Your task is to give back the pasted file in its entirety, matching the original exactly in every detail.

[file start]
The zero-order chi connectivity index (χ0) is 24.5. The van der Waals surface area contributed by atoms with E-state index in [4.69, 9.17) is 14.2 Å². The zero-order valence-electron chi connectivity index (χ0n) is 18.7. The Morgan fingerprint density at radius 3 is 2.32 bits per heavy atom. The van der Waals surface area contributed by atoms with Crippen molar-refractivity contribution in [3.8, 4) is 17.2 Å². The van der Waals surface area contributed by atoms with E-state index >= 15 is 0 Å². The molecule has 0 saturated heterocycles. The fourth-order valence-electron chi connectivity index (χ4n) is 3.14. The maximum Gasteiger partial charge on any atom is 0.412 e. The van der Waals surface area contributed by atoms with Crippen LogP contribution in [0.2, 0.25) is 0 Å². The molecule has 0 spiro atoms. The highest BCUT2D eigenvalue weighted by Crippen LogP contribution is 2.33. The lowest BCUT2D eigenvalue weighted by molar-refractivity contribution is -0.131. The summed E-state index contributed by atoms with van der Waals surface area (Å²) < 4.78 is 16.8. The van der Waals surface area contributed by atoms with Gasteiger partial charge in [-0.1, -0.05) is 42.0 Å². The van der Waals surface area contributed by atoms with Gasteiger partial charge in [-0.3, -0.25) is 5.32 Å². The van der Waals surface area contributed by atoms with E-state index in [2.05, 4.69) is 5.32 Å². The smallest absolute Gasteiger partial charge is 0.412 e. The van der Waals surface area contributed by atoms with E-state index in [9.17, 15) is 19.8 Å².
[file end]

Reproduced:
The zero-order chi connectivity index (χ0) is 24.5. The van der Waals surface area contributed by atoms with E-state index in [4.69, 9.17) is 14.2 Å². The zero-order valence-electron chi connectivity index (χ0n) is 18.7. The Morgan fingerprint density at radius 3 is 2.32 bits per heavy atom. The van der Waals surface area contributed by atoms with Crippen molar-refractivity contribution in [3.8, 4) is 17.2 Å². The van der Waals surface area contributed by atoms with E-state index >= 15 is 0 Å². The molecule has 0 saturated heterocycles. The fourth-order valence-electron chi connectivity index (χ4n) is 3.14. The maximum Gasteiger partial charge on any atom is 0.412 e. The van der Waals surface area contributed by atoms with Crippen LogP contribution in [0.2, 0.25) is 0 Å². The molecule has 0 spiro atoms. The highest BCUT2D eigenvalue weighted by Crippen LogP contribution is 2.33. The lowest BCUT2D eigenvalue weighted by molar-refractivity contribution is -0.131. The summed E-state index contributed by atoms with van der Waals surface area (Å²) < 4.78 is 16.8. The van der Waals surface area contributed by atoms with Gasteiger partial charge in [-0.1, -0.05) is 42.0 Å². The van der Waals surface area contributed by atoms with Gasteiger partial charge in [-0.3, -0.25) is 5.32 Å². The van der Waals surface area contributed by atoms with E-state index in [2.05, 4.69) is 5.32 Å². The smallest absolute Gasteiger partial charge is 0.412 e. The van der Waals surface area contributed by atoms with E-state index in [9.17, 15) is 19.8 Å².